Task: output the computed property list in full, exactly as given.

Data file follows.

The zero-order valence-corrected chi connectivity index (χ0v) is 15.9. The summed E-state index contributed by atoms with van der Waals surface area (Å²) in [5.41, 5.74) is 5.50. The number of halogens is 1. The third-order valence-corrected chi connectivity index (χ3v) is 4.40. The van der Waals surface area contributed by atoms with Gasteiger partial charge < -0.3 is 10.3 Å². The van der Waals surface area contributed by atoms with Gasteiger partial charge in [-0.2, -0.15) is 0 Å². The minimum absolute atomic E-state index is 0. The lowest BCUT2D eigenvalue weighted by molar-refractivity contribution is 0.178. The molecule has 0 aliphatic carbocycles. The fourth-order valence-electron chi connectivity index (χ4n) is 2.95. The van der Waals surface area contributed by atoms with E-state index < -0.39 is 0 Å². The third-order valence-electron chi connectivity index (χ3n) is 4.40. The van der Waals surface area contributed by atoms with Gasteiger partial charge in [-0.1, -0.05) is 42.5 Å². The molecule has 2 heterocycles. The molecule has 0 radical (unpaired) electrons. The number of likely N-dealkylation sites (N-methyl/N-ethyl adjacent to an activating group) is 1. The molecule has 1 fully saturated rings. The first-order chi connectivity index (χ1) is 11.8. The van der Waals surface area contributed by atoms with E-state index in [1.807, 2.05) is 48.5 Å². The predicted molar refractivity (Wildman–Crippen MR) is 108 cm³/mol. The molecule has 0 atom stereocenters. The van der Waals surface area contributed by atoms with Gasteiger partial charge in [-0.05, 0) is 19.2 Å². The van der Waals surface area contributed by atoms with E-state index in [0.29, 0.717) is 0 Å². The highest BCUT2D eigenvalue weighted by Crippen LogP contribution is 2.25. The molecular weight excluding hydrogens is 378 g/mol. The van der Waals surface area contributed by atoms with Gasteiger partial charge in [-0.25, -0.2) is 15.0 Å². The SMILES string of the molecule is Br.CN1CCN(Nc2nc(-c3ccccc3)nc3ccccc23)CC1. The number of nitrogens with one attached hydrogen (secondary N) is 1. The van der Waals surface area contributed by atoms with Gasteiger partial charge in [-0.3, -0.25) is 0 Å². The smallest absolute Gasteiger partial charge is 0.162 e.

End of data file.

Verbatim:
The zero-order valence-corrected chi connectivity index (χ0v) is 15.9. The summed E-state index contributed by atoms with van der Waals surface area (Å²) in [5.41, 5.74) is 5.50. The number of halogens is 1. The third-order valence-corrected chi connectivity index (χ3v) is 4.40. The van der Waals surface area contributed by atoms with Gasteiger partial charge < -0.3 is 10.3 Å². The van der Waals surface area contributed by atoms with Gasteiger partial charge in [-0.2, -0.15) is 0 Å². The minimum absolute atomic E-state index is 0. The lowest BCUT2D eigenvalue weighted by molar-refractivity contribution is 0.178. The molecule has 0 aliphatic carbocycles. The fourth-order valence-electron chi connectivity index (χ4n) is 2.95. The van der Waals surface area contributed by atoms with E-state index < -0.39 is 0 Å². The third-order valence-electron chi connectivity index (χ3n) is 4.40. The van der Waals surface area contributed by atoms with Gasteiger partial charge in [-0.1, -0.05) is 42.5 Å². The molecule has 2 heterocycles. The molecule has 0 radical (unpaired) electrons. The number of likely N-dealkylation sites (N-methyl/N-ethyl adjacent to an activating group) is 1. The molecule has 1 fully saturated rings. The first-order chi connectivity index (χ1) is 11.8. The van der Waals surface area contributed by atoms with E-state index in [1.807, 2.05) is 48.5 Å². The predicted molar refractivity (Wildman–Crippen MR) is 108 cm³/mol. The molecule has 0 atom stereocenters. The van der Waals surface area contributed by atoms with Gasteiger partial charge in [-0.05, 0) is 19.2 Å². The van der Waals surface area contributed by atoms with E-state index in [0.29, 0.717) is 0 Å². The highest BCUT2D eigenvalue weighted by Crippen LogP contribution is 2.25. The molecular weight excluding hydrogens is 378 g/mol. The van der Waals surface area contributed by atoms with Gasteiger partial charge in [-0.25, -0.2) is 15.0 Å². The SMILES string of the molecule is Br.CN1CCN(Nc2nc(-c3ccccc3)nc3ccccc23)CC1. The number of nitrogens with one attached hydrogen (secondary N) is 1. The van der Waals surface area contributed by atoms with Gasteiger partial charge in [-0.3, -0.25) is 0 Å². The smallest absolute Gasteiger partial charge is 0.162 e.